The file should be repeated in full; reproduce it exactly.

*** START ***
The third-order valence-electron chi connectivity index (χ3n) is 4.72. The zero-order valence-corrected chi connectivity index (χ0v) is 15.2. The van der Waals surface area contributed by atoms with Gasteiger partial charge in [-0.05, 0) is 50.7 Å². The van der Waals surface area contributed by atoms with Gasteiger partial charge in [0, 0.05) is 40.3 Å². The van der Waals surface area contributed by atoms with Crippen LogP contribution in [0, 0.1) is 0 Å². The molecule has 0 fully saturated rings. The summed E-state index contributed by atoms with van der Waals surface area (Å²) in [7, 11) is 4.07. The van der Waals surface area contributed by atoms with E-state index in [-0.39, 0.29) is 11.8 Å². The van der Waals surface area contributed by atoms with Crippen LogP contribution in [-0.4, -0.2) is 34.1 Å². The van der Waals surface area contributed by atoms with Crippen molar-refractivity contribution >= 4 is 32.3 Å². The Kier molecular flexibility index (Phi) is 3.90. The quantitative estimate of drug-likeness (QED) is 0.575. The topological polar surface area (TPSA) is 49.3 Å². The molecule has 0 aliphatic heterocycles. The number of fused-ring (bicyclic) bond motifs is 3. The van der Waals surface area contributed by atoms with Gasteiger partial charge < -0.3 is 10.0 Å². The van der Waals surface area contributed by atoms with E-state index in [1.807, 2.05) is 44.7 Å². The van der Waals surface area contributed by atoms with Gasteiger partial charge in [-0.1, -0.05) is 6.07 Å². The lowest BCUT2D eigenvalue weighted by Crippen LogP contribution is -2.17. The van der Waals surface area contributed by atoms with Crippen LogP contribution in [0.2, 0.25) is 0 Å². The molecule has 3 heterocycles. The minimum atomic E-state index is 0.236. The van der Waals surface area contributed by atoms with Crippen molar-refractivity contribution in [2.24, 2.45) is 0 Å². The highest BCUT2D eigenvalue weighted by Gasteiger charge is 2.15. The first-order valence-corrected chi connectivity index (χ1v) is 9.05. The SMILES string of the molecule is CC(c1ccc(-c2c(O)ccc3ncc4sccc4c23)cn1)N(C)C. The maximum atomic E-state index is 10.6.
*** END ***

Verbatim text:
The third-order valence-electron chi connectivity index (χ3n) is 4.72. The zero-order valence-corrected chi connectivity index (χ0v) is 15.2. The van der Waals surface area contributed by atoms with Gasteiger partial charge in [-0.05, 0) is 50.7 Å². The van der Waals surface area contributed by atoms with Gasteiger partial charge in [0, 0.05) is 40.3 Å². The van der Waals surface area contributed by atoms with Crippen LogP contribution in [0, 0.1) is 0 Å². The molecule has 0 fully saturated rings. The summed E-state index contributed by atoms with van der Waals surface area (Å²) in [7, 11) is 4.07. The van der Waals surface area contributed by atoms with E-state index in [-0.39, 0.29) is 11.8 Å². The van der Waals surface area contributed by atoms with Crippen LogP contribution in [-0.4, -0.2) is 34.1 Å². The van der Waals surface area contributed by atoms with Crippen molar-refractivity contribution >= 4 is 32.3 Å². The Kier molecular flexibility index (Phi) is 3.90. The quantitative estimate of drug-likeness (QED) is 0.575. The topological polar surface area (TPSA) is 49.3 Å². The molecule has 0 aliphatic heterocycles. The number of fused-ring (bicyclic) bond motifs is 3. The van der Waals surface area contributed by atoms with Gasteiger partial charge < -0.3 is 10.0 Å². The van der Waals surface area contributed by atoms with E-state index in [1.807, 2.05) is 44.7 Å². The van der Waals surface area contributed by atoms with Gasteiger partial charge in [-0.1, -0.05) is 6.07 Å². The lowest BCUT2D eigenvalue weighted by Crippen LogP contribution is -2.17. The van der Waals surface area contributed by atoms with Crippen LogP contribution in [0.2, 0.25) is 0 Å². The molecule has 3 heterocycles. The minimum atomic E-state index is 0.236. The van der Waals surface area contributed by atoms with Crippen molar-refractivity contribution in [2.24, 2.45) is 0 Å². The highest BCUT2D eigenvalue weighted by Gasteiger charge is 2.15. The first-order valence-corrected chi connectivity index (χ1v) is 9.05. The SMILES string of the molecule is CC(c1ccc(-c2c(O)ccc3ncc4sccc4c23)cn1)N(C)C. The maximum atomic E-state index is 10.6.